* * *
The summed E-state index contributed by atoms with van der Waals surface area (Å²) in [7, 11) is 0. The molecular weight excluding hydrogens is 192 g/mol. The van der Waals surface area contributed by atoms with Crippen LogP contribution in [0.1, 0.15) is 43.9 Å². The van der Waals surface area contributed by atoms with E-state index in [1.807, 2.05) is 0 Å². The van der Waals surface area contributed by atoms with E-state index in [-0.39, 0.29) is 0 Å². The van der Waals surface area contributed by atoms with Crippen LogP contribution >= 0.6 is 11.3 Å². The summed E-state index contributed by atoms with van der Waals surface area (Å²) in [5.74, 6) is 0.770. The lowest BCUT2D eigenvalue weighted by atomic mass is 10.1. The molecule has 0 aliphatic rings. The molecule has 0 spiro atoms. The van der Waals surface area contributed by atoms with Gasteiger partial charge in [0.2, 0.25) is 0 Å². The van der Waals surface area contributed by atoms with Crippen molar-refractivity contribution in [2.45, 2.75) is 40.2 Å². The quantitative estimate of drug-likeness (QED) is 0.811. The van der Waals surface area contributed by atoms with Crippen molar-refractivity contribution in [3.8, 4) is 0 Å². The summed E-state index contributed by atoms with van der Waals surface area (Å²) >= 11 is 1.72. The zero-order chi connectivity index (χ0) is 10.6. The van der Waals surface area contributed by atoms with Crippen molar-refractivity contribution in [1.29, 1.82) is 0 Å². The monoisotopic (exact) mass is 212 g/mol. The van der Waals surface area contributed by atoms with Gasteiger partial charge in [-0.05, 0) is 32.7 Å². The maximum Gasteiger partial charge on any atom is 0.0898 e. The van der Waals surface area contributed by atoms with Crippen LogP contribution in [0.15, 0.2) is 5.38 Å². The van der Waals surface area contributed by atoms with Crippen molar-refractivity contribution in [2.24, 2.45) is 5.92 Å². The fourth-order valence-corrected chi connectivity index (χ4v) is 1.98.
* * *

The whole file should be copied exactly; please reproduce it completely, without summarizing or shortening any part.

The summed E-state index contributed by atoms with van der Waals surface area (Å²) in [7, 11) is 0. The molecular weight excluding hydrogens is 192 g/mol. The van der Waals surface area contributed by atoms with Crippen LogP contribution in [0.1, 0.15) is 43.9 Å². The van der Waals surface area contributed by atoms with E-state index in [1.807, 2.05) is 0 Å². The van der Waals surface area contributed by atoms with E-state index in [-0.39, 0.29) is 0 Å². The van der Waals surface area contributed by atoms with Crippen LogP contribution >= 0.6 is 11.3 Å². The summed E-state index contributed by atoms with van der Waals surface area (Å²) in [5.74, 6) is 0.770. The lowest BCUT2D eigenvalue weighted by atomic mass is 10.1. The molecule has 0 aliphatic rings. The molecule has 0 spiro atoms. The van der Waals surface area contributed by atoms with Gasteiger partial charge in [0.2, 0.25) is 0 Å². The van der Waals surface area contributed by atoms with Crippen molar-refractivity contribution in [2.45, 2.75) is 40.2 Å². The quantitative estimate of drug-likeness (QED) is 0.811. The van der Waals surface area contributed by atoms with Crippen molar-refractivity contribution in [3.8, 4) is 0 Å². The summed E-state index contributed by atoms with van der Waals surface area (Å²) >= 11 is 1.72. The zero-order chi connectivity index (χ0) is 10.6. The van der Waals surface area contributed by atoms with Crippen molar-refractivity contribution in [1.29, 1.82) is 0 Å². The monoisotopic (exact) mass is 212 g/mol. The van der Waals surface area contributed by atoms with Gasteiger partial charge in [-0.05, 0) is 32.7 Å². The maximum Gasteiger partial charge on any atom is 0.0898 e. The van der Waals surface area contributed by atoms with Crippen LogP contribution in [0.15, 0.2) is 5.38 Å². The van der Waals surface area contributed by atoms with Crippen molar-refractivity contribution in [2.24, 2.45) is 5.92 Å². The fourth-order valence-corrected chi connectivity index (χ4v) is 1.98.